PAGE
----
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SubLevel Cave



Ore is divided into sublevels with comparatively close vertical spacings, normally 8 - 15 m. Each sublevel is developed with a regular network of drifts, covering the complete ore section. In wide orebodies the drifts are laid out as crosscuts traversing the ore from a footwall drift; in narrow deposits the drifts will run parallel to the strike. Boreholes ranging in diameter from 64 mm - 100 mm are used. In the smaller hole diameters ANFO can be pneumatically conveyed, whereas in larger hole diameters, bulk emulsion explosives are used. One of the problems in loading rings with blasting pattern geometries that converge near the drift roof is the energy concentrated at the collar.
SLC pattern design - alternating top sills and bottom sills. Sublevel ring showing Concentration of Explosive in collar region.

Spacing and Burden

Defined as the distance between adjacent blastholes measured perpendicular to the burden. Spacing to burden ratio or S/B can be anywhere from 1.0 to 1.2 but most often about 1.15. For strong or massive ore, spacing and burden ratios should be equal to 1. If highly jointed, spacing and burden distances should include the distances between major joints. S/B ratio does not take into account;

Methods for Determining Spacing and Burden Laying Out Patterns

The diagram below shows the different schemes that are used to deal with toe spacing dimensions. There are three schemes; 
Schematic showing methods of spacing toes of holes.
Blasting patterns should be determined according to or taking into account the following;
Collar height should be at least 1.6 times the burden distance. In most cases collars should be in the range of 2 times the burden distance. Corner holes are usually delayed such that they are the last to detonate. Since these holes are usually short, collar height should be lower in the outer holes rather than higher. The tendency is to clean up the corners so that there is no burden remnant from the previous blast.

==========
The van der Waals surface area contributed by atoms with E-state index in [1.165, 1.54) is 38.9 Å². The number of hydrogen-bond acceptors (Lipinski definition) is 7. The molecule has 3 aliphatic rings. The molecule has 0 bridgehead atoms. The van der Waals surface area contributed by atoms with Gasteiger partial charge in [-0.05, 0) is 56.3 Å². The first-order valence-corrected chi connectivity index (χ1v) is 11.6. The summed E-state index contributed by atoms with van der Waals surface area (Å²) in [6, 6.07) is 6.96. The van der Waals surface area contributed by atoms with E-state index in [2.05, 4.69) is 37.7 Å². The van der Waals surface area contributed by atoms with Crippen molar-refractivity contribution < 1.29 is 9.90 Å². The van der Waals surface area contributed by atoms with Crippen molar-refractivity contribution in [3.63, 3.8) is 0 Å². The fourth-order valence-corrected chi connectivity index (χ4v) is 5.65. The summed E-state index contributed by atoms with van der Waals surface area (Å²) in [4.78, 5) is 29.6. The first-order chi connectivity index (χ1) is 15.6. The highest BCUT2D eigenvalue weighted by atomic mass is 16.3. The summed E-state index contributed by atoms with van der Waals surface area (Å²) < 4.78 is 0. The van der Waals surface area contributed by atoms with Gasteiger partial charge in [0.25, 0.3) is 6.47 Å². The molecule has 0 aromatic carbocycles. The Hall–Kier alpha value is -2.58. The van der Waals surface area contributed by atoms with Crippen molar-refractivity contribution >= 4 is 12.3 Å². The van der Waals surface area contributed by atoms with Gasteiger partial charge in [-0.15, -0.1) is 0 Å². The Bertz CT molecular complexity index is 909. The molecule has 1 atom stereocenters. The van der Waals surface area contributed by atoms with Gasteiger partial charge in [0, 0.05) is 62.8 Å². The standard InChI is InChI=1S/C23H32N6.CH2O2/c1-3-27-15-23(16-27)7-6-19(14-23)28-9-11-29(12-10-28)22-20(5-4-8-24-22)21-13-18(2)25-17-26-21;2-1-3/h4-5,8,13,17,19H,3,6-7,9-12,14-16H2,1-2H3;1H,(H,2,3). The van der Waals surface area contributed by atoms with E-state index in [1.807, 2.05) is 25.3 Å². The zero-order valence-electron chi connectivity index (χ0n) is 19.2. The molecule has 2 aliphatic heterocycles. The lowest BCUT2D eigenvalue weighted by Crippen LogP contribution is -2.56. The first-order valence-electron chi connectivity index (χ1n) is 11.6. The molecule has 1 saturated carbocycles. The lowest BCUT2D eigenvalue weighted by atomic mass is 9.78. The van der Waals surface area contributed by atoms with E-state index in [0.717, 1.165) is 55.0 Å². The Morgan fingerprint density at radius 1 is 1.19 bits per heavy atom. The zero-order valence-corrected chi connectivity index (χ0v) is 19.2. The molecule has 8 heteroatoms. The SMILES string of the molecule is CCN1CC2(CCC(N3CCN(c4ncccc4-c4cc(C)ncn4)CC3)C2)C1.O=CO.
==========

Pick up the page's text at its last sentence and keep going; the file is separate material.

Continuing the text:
Paper on Draw Control

A good description of sublevel cave is given by a proposal to study an optimization process of sublevel caving draw. This paper can be obtained via the link - DrawControlOptimization  .
The paper "Draw Control Optimization along the Production Drift in Sublevel Caving Mines' by  Shekhar, G., Gustafson, A. , Boeg-Jensen, P.  and Schunnesson, H. - details some outstanding work regarding draw control in a well known Swedish mining operation and is worthwhile reading. 

Quality of Upholes in Sublevel Cave

Loading upholes using bulk emulsion produces some challenges. Emulsion need to stay up over time either using their own viscosity or using an aid to plug the holes after they are load. Loading from the top down is the preferred method since pumping up from the collar allows explosives to wander into cracks. In one case the author has personally seen 100 mm holes being from the collar only the find them oozing out  rock bolt holes ore even other unloaded blastholes. A typical uphole is presented in the following video with the camera actually entering the apex of a sublevel cave hole.
Condition of holes at the apex.

Bad Ground

The video here is self explanatory. This hole is one that was adjacent to a blasted ring. It becomes almost impossible to have competent ore to load when blasting designs are heavily concentrated with explosives in the collar zones.
Sublevel cave very bad ground. This is the reason why it is better to load from the end of the hole to the collar along with staggering collar loads.

Additional References

1. Queen's University description from MiningWIKI  Sublevel Cave Mining - Queen's University, Kingston, Ontario - CANADA
2. Atlas Copco You Tube Video
Atlas Copco animation for Sublevel Cave Mining
3.  Sublevel Caving Technique-Simplicity and Low Cost are the Essence -
Author: Partha Das Sharma,,Blog/
4. Kiruna Iron Ore Mine - Sweden   Kiruna Mine - Largest Sublevel Cave Mine